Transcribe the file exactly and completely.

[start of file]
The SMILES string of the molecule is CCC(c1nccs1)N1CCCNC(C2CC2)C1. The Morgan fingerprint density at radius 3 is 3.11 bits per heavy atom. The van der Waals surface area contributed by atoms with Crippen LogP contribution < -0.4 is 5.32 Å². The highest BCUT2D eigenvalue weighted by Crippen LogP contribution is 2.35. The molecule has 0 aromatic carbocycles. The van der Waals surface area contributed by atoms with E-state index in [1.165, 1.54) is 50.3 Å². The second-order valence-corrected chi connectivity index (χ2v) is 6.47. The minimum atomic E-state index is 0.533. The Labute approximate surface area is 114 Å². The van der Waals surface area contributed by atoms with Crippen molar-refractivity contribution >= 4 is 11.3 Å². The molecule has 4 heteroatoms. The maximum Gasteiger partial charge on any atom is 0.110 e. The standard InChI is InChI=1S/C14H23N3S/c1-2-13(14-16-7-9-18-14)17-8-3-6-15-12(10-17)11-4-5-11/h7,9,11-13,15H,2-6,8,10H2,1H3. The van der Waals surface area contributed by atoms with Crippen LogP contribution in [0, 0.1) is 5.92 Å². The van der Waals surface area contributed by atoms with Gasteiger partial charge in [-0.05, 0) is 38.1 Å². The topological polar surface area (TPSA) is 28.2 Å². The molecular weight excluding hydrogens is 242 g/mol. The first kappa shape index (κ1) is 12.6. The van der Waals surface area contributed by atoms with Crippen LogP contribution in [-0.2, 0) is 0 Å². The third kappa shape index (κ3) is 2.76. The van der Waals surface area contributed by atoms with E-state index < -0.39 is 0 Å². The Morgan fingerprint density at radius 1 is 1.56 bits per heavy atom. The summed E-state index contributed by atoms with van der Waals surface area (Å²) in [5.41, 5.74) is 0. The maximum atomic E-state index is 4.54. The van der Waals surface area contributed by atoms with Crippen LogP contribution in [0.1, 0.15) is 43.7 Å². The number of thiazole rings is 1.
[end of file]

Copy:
The SMILES string of the molecule is CCC(c1nccs1)N1CCCNC(C2CC2)C1. The Morgan fingerprint density at radius 3 is 3.11 bits per heavy atom. The van der Waals surface area contributed by atoms with Crippen LogP contribution < -0.4 is 5.32 Å². The highest BCUT2D eigenvalue weighted by Crippen LogP contribution is 2.35. The molecule has 0 aromatic carbocycles. The van der Waals surface area contributed by atoms with E-state index in [1.165, 1.54) is 50.3 Å². The second-order valence-corrected chi connectivity index (χ2v) is 6.47. The minimum atomic E-state index is 0.533. The Labute approximate surface area is 114 Å². The van der Waals surface area contributed by atoms with Crippen molar-refractivity contribution >= 4 is 11.3 Å². The molecule has 4 heteroatoms. The maximum Gasteiger partial charge on any atom is 0.110 e. The standard InChI is InChI=1S/C14H23N3S/c1-2-13(14-16-7-9-18-14)17-8-3-6-15-12(10-17)11-4-5-11/h7,9,11-13,15H,2-6,8,10H2,1H3. The van der Waals surface area contributed by atoms with Crippen LogP contribution in [0, 0.1) is 5.92 Å². The van der Waals surface area contributed by atoms with Gasteiger partial charge in [-0.05, 0) is 38.1 Å². The topological polar surface area (TPSA) is 28.2 Å². The molecular weight excluding hydrogens is 242 g/mol. The first kappa shape index (κ1) is 12.6. The van der Waals surface area contributed by atoms with Crippen LogP contribution in [-0.2, 0) is 0 Å². The third kappa shape index (κ3) is 2.76. The van der Waals surface area contributed by atoms with E-state index < -0.39 is 0 Å². The Morgan fingerprint density at radius 1 is 1.56 bits per heavy atom. The summed E-state index contributed by atoms with van der Waals surface area (Å²) in [5.41, 5.74) is 0. The maximum atomic E-state index is 4.54. The van der Waals surface area contributed by atoms with Crippen LogP contribution in [0.1, 0.15) is 43.7 Å². The number of thiazole rings is 1.